```
data Have;
input D0 D1 D2;
ZERO = 0;
ID = _N_;
datalines;
22 7.07 22
22.02 7.28 19.03
21 10.05 19
19.03 8.06 19.03
17.03 8.94 15
;
data GraphIt;
set Have;
do x = -2 to 0 by 0.1;
y = D0**x - D1**x + D2**x;
output;
end;
run;
proc sgplot data=GraphIt;
series x=x y=y / group=ID;
refline 0 / axis=y;
yaxis min=-0.2 max=0.2;
run;
```

Since you don't seem familiar with PROC NLIN, the simplest way to find the root of a univariate function in SAS is to use the FROOT function in SAS/IML

```
proc iml;
start Func(x) global (D0, D1, D2);
return( D0**x - D1**x + D2**x );
finish;
use Have;
read all var {D0 D1 D2} into D;
close;
x = j(nrow(D),1);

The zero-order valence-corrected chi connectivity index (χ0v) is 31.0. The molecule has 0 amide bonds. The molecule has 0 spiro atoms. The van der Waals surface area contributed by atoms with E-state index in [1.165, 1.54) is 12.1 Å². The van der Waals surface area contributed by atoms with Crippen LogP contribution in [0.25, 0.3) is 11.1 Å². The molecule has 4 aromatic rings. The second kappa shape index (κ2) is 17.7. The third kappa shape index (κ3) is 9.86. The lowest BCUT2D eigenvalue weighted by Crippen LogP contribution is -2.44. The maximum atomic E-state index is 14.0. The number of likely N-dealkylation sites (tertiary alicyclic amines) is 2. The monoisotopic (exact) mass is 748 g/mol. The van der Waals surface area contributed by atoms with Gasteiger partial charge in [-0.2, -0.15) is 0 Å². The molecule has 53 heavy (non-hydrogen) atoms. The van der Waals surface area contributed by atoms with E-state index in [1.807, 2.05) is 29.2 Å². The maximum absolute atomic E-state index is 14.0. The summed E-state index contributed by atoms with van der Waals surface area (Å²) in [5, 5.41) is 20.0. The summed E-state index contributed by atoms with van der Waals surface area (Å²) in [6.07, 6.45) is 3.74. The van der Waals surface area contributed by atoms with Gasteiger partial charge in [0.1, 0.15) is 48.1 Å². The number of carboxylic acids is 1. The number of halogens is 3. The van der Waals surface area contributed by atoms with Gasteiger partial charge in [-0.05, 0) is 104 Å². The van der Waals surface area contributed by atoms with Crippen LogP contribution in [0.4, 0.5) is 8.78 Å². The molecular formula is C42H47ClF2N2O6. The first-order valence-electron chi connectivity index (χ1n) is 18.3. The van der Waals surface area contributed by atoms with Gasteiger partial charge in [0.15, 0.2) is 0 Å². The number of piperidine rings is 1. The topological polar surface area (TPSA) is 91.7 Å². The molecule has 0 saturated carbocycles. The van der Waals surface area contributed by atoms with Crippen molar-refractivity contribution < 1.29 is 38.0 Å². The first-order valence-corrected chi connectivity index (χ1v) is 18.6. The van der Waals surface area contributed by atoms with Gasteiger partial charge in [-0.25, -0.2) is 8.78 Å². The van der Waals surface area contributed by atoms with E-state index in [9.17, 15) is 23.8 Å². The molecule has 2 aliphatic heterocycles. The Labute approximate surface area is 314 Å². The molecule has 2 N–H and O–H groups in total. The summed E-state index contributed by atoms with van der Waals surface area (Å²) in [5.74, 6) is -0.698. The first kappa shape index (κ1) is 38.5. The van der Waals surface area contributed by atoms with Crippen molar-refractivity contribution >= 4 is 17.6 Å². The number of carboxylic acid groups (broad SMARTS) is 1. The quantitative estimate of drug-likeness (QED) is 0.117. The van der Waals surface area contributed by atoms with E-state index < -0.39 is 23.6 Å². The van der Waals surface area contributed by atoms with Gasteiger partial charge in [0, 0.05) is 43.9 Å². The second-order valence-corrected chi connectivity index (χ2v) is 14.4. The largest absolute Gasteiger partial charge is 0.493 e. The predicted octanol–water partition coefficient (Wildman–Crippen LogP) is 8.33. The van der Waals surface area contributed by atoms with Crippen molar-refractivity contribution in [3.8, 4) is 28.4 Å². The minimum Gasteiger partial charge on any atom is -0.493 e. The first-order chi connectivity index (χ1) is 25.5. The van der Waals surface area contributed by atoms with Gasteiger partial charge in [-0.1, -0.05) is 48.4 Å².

do i = 1 to nrow(D);
D0 = D[i,1]; D1 = D[i,2]; D2 = D[i,3];
x[i] = froot("Func", {-2 0});
end;
print x;
```

If you don't have access to SAS/IML software, you'll have to learn how to use PROC NLIN:

```
options nonotes;
proc nlin data=Have noprint noitprint
outest=PE(where=(_TYPE_="FINAL"));
by ID;
parms x -1;
bounds x < 0;
model ZERO = D0**x - D1**x + D2**x;
run;
options notes;
proc print data=PE noobs;
var ID x;
run;
```

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Posted in reply to Rick_SAS

02-28-2018 09:24 AM

Thank you very much. I managed to solve my problem using your article https://blogs.sas.com/content/iml/2014/02/05/find-the-root-of-a-function.html

Here there is my code. Also I have a problem with adding z to a dataset.

```
%macro lambda;
%do i = 1 %to &n_obs.;
data _null_;
set have (where = (a = &i.));
call symput("d_0",d0);
call symput("d_1",db);
call symput("d_2",dt);
run;
proc iml;
start Func(x);
return( &d_0.**x - &d_1.**x - &d_2.**x );
finish;
intervals = {-10 10};
z = froot("Func", intervals);
print z;
quit;
%end;
%mend lambda;
```